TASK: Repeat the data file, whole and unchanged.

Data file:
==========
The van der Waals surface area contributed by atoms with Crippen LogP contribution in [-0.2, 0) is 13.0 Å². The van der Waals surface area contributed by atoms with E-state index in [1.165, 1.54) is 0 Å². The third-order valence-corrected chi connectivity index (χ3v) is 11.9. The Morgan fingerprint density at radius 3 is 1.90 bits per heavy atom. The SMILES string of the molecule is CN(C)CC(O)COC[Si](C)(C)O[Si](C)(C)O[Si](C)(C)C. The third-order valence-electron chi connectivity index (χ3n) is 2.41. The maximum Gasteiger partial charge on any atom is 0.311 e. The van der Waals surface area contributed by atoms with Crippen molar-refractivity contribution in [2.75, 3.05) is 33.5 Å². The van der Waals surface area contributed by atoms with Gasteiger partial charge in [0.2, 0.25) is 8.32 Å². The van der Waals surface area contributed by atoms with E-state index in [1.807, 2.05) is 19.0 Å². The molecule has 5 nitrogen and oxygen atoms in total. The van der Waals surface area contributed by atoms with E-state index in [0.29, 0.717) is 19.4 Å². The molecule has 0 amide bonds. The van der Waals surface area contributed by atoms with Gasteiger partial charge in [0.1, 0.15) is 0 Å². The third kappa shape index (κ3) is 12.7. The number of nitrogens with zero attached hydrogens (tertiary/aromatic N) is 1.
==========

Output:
The van der Waals surface area contributed by atoms with Crippen LogP contribution in [-0.2, 0) is 13.0 Å². The van der Waals surface area contributed by atoms with E-state index in [1.165, 1.54) is 0 Å². The third-order valence-corrected chi connectivity index (χ3v) is 11.9. The Morgan fingerprint density at radius 3 is 1.90 bits per heavy atom. The SMILES string of the molecule is CN(C)CC(O)COC[Si](C)(C)O[Si](C)(C)O[Si](C)(C)C. The third-order valence-electron chi connectivity index (χ3n) is 2.41. The maximum Gasteiger partial charge on any atom is 0.311 e. The van der Waals surface area contributed by atoms with Crippen molar-refractivity contribution in [2.75, 3.05) is 33.5 Å². The van der Waals surface area contributed by atoms with Gasteiger partial charge in [0.2, 0.25) is 8.32 Å². The van der Waals surface area contributed by atoms with E-state index in [1.807, 2.05) is 19.0 Å². The molecule has 5 nitrogen and oxygen atoms in total. The van der Waals surface area contributed by atoms with E-state index in [0.29, 0.717) is 19.4 Å². The molecule has 0 amide bonds. The van der Waals surface area contributed by atoms with Gasteiger partial charge in [0.1, 0.15) is 0 Å². The third kappa shape index (κ3) is 12.7. The number of nitrogens with zero attached hydrogens (tertiary/aromatic N) is 1.